* U.S. will enforce trade laws “more effectively”
* Says does not mean he is anti-trade
* Comments follow Geithner testimony last week (Updates with additional comments, background)
By Patricia Zengerle
WASHINGTON, Sept 20 (Reuters) - President Barack Obama said on Monday that Beijing has “not done everything that needs to be done” on its yuan currency, keeping up Washington’s tough rhetoric on Chinese economic policy as the United States struggles to bolster its sputtering economy.
The yuan “is valued lower than market conditions would say it should be,” Obama said, giving China an advantage in trade because it makes Chinese goods less expensive in the United States and U.S. goods more expensive in China.
“What we’ve said to them is you need to let your currency rise in accordance to the fact that your economy’s rising, you’re getting wealthier, you’re exporting a lot, there should be an adjustment there based on market conditions,” Obama said at a town-hall style meeting hosted by CNBC television.
“They have said yes in theory, but in fact they have not done everything that needs to be done,” Obama said.
U.S. Treasury Secretary Timothy Geithner promised last week to rally other world powers to push China for trade and currency reforms.
And U.S. lawmakers are weighing new legislation to punish China for practices they say keep its currency artificially low, hurting American jobs and competitiveness, as they grow impatient with a diplomatic approach that has yielded little so far.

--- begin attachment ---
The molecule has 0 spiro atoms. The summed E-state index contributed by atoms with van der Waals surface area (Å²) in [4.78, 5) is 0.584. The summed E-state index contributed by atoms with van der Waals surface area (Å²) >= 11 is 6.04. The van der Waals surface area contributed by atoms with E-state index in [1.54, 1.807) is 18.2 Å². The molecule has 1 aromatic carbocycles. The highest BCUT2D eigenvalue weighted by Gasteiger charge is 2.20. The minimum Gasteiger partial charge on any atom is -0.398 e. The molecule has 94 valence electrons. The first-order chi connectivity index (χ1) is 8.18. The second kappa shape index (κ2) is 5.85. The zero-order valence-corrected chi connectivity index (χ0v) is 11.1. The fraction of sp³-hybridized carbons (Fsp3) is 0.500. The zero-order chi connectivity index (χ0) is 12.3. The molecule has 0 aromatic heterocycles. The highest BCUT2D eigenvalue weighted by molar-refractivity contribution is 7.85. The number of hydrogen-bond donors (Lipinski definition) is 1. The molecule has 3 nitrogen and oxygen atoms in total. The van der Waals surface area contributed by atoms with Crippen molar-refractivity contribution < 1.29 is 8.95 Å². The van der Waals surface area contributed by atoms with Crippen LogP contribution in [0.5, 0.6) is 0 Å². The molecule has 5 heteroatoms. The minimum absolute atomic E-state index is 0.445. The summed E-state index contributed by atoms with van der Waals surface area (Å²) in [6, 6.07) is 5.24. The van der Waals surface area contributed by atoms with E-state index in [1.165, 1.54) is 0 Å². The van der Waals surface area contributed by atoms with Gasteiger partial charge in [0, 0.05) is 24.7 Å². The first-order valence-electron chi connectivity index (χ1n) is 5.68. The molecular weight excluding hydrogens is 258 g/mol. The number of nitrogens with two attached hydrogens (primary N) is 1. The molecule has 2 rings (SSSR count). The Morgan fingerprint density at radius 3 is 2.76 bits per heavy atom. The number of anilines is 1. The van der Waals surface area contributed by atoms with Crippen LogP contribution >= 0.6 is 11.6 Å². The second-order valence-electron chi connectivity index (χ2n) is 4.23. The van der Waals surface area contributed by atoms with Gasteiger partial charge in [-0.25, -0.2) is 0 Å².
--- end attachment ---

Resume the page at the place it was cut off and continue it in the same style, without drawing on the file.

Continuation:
Obama said it is good for the United States if China does well, pulling millions of people out of poverty. “It makes them more stable, it buys them into a world economy that can reduce tensions and allow our businesses to thrive. It’s a huge market where we should be able to export a lot of goods,” he said.
However, he said, “Our trade relationship has to be fair. You can’t just sell to us and we can’t sell to you,” he said. “And so we have been bringing more actions against China before the World Trade Organization. We are going to enforce our trade laws much more effectively than we have in the past,” he said.
Obama said this policy did not mean he was against trade. “I’m pro-trade,” he said. “I just want to make sure that it is fair for American businesses and for American workers.”
China has said pressure from Washington could backfire.
China’s central bank said in June it would let the yuan fluctuate more freely. Since then it has risen 1.53 percent, but many economists say it is undervalued by up to 40 percent. (Reporting by Patricia Zengerle; Editing by Anthony Boadle)